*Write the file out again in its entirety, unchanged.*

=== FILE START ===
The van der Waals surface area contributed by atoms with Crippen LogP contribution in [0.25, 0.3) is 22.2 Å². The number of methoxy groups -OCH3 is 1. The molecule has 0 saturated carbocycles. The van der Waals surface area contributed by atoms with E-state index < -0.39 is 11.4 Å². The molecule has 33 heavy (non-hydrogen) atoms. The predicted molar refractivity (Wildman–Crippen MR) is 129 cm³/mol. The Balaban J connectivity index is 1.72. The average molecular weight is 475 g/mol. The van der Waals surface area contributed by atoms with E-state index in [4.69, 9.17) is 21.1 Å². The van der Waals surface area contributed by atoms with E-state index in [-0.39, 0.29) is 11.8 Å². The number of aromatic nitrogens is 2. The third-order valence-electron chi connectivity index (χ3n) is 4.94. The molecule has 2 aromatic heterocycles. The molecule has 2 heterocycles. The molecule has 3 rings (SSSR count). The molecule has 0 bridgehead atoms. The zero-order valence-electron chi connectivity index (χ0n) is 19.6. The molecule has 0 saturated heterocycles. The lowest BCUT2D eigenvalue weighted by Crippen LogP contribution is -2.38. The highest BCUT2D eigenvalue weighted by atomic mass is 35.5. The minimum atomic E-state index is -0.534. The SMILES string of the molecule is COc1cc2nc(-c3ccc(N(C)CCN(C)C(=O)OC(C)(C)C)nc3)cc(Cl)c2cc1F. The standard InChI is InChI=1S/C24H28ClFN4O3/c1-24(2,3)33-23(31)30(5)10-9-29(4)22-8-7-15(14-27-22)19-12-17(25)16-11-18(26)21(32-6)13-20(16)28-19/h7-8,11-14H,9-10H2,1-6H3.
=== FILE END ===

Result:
The van der Waals surface area contributed by atoms with Crippen LogP contribution in [0.25, 0.3) is 22.2 Å². The number of methoxy groups -OCH3 is 1. The molecule has 0 saturated carbocycles. The van der Waals surface area contributed by atoms with E-state index < -0.39 is 11.4 Å². The molecule has 33 heavy (non-hydrogen) atoms. The predicted molar refractivity (Wildman–Crippen MR) is 129 cm³/mol. The Balaban J connectivity index is 1.72. The average molecular weight is 475 g/mol. The van der Waals surface area contributed by atoms with E-state index in [4.69, 9.17) is 21.1 Å². The van der Waals surface area contributed by atoms with E-state index in [-0.39, 0.29) is 11.8 Å². The number of aromatic nitrogens is 2. The third-order valence-electron chi connectivity index (χ3n) is 4.94. The molecule has 2 aromatic heterocycles. The molecule has 2 heterocycles. The molecule has 3 rings (SSSR count). The molecule has 0 bridgehead atoms. The zero-order valence-electron chi connectivity index (χ0n) is 19.6. The molecule has 0 saturated heterocycles. The lowest BCUT2D eigenvalue weighted by Crippen LogP contribution is -2.38. The highest BCUT2D eigenvalue weighted by atomic mass is 35.5. The minimum atomic E-state index is -0.534. The SMILES string of the molecule is COc1cc2nc(-c3ccc(N(C)CCN(C)C(=O)OC(C)(C)C)nc3)cc(Cl)c2cc1F. The standard InChI is InChI=1S/C24H28ClFN4O3/c1-24(2,3)33-23(31)30(5)10-9-29(4)22-8-7-15(14-27-22)19-12-17(25)16-11-18(26)21(32-6)13-20(16)28-19/h7-8,11-14H,9-10H2,1-6H3.